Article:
IGF1R is a transmembrane, ligand-activated tyrosine protein kinase that consists of Alpha2Beta2 heterotetramers held together by disulfide bridges. Both IGF1 and IGF2 exhibit high-affinity binding to IGF1R and most of the biological effects of IGF1 and IGF2 are mediated by IGF1R. The ligands bind to the cysteine-rich domain of the Alpha-subunits, leading to the transmission of a signal through the transmembrane domain to the Beta-subunit. The Beta-subunit responds by undergoing a conformational change that causes stimulation of tyrosine kinase activity, followed by autophosphorylation of a cluster of tyrosine residues of the IGF1R. Once these residues are phosphorylated, the intrinsic tyrosine kinase activity of the IGF1R increases, leading to phosphorylation of other sites in the receptor and associated substrate proteins. The main signaling pathway for IGF1R-mediated protection from apoptosis rests on the activation of PI3K (Phosphatidylinositol-3-Kinase) and Akt/PKB (Protein Kinase-B). The IGF1R also activates alternative pathways for protection from apoptosis and in some cases, involved in cell proliferation and differentiation. One of these pathways leads to the activation of MAPKs (Mitogen-Activated Protein Kinases), while a third pathway results in the Calcium mobilization inside the cell. All these pathways, however, result in maintenance of cell survival by antagonizing the processes and proteins involved in apoptosis. The multiplicity of signaling pathways used by the IGF1R may explain why this receptor has such a powerful and widespread antiapoptotic activity (Ref.2, 3 & 4).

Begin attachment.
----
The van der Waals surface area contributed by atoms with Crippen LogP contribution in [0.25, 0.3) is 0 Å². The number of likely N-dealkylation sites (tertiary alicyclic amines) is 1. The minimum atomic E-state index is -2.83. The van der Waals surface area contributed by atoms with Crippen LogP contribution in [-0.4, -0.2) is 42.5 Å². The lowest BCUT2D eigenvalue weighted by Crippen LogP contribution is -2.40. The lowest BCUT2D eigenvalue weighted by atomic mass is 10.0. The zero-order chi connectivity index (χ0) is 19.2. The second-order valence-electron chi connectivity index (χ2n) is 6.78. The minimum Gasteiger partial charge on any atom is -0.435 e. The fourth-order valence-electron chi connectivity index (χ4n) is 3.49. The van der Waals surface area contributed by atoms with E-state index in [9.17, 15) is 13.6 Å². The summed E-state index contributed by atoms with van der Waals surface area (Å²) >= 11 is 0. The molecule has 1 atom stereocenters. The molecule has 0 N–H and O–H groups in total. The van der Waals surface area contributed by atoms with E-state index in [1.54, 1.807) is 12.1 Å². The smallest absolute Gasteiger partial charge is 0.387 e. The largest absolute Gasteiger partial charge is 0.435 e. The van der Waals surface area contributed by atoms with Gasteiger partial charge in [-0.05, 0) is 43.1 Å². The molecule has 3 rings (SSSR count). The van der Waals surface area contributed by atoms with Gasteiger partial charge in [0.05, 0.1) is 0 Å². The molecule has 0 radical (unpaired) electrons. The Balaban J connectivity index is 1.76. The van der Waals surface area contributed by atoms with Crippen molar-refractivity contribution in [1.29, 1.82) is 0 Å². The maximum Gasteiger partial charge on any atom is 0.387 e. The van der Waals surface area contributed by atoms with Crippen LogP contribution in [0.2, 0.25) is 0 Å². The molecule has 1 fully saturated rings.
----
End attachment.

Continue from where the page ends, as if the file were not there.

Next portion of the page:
The best-defined pathways by which IGF1R signaling can prevent apoptosis is mediated by PI3K. The binding of IGF1 or IGF2 to IGF1R activates the receptor's intrinsic tyrosine kinase activities, which results in the phosphorylation of the IRSs (Insulin Receptor Substrates) (Ref.5). Tyrosine-phosphorylated IRSs interact with the cytoplasmic protein PI3K through its SH2 (Src Homology -2) domains. PI3K activation then leads to the transduction of the functional effects of IGFs, such as enhanced glucose transport, enhanced cardiomyocyte contractility, and the inhibition of apoptosis by activating several downstream proteins and molecules. Activated PI3K catalyzes the conversion of PIP2 (Phosphatidylinositol 4,5-Bisphosphate) to PIP3 (Phosphatidylinositol 3,4,5-Trisphosphate), and the reverse reaction is catalyzed by PTEN (Phosphatase and Tensin Homolog). Elevated PIP3 binds to the PH (Pleckstrin Homology) domain of at least two proteins, Akt and PDK-1 (Phosphoinositide Dependent Kinase-1). PDK-1 then phosphorylates residue Thr308 on Akt. PDK-1 also phosphorylates PKC (Protein Kinase-C) proteins: PKC-Lambda (Protein Kinase-C-Lambda) and PKC-Zeta (Protein Kinase-C-Zeta) (Ref.4). These PKCs, along with Akt enhance the rate of Glucose uptake by the cell by facilitating the GLUT4 (Glucose Transporter-4) translocation from the GLUT4 vesicle to the membrane (Ref.6). Activated Akt phosphorylates and inactivates several proteins that are involved in apoptosis. A primary target is the BAD. In its non-phosphorylated state, BAD locates at the mitochondrial membrane where it interacts with BCL2 (B-Cell CLL/Lymphoma-2) and prevents it from performing its anti-apoptotic functions. Once phosphorylated by Akt, BAD associates with the cytosolic protein 14-3-3 and is unable to interfere with BCL2. Akt can also prevent the initiation of the Caspase cascade through phosphorylation and inactivation of Caspase9. Akt also phosphorylates several pro-apoptotic members of the forkhead transcription factor family, FKHRL1, FKHR and prevents their activity (Ref.7). Action of Akt diminishes expression of FasL (Fas Ligand), thus decreasing Fas-mediated apoptosis. In addition to the inhibition of pro-apoptotic transcription factors, the activity of Akt also increases the levels of anti-apoptotic proteins including BCL2 and BCL-X and several extracellular matrix adhesion molecules. Induced activity of Akt also leads to expression of the anti-apoptotic transcription factor NF-KappaB through regulation of IKKs (I-KappaB Kinases). This results in I-KappaB degradation and allows NF-KappaB to enter the nucleus and activate transcription of anti-apoptotic genes. A further protective pathway activated by Akt involves inhibition of GSK3 (Glycogen Synthase Kinase-3) which results from its phosphorylation at an N-terminal serine residue (Ser21 in GSK3Alpha and Ser9 in GSK3Beta) (Ref.6). In response to IGFs, the inhibition of GSK3 promotes the dephosphorylation and activation of Glycogen Synthase, contributing to the stimulation of glycogen synthesis. GSK3 also catalyses the phosphorylation and inhibition of eIF2B (Eukaryotic Protein Synthesis Initiation Factor-2B), thereby inhibiting protein synthesis. Hence IGF1R, by inhibiting GSK3, stimulates the dephosphorylation and activation of eIF2B, contributing to an increased rate of protein synthesis. IGF1 promotes protein synthesis by activating eIF4E (Eukaryotic Initiation Factor-4E). In the resting state, eIF4E is held in an inactive complex by one of its three binding proteins: 4EBP1, 4EBP2, or 4EBP3. Phosphorylation of 4EBP results in dissolution of the eIF4E-4EBP complex, freeing eIF4E to promote the initiation phase of protein translation. The mTOR is also a phosphorylation substrate for Akt. Phosphorylated mTOR promotes phosphorylation and inhibition of 4EBP1, and promotes protein synthesis by relieving 4EBP-mediated inhibition of eIF4E. When phosphorylated by mTOR, the ribosomal p70S6K and S6 (Ribosomal Protein-S6) becomes activated and increases protein synthesis (Ref.8).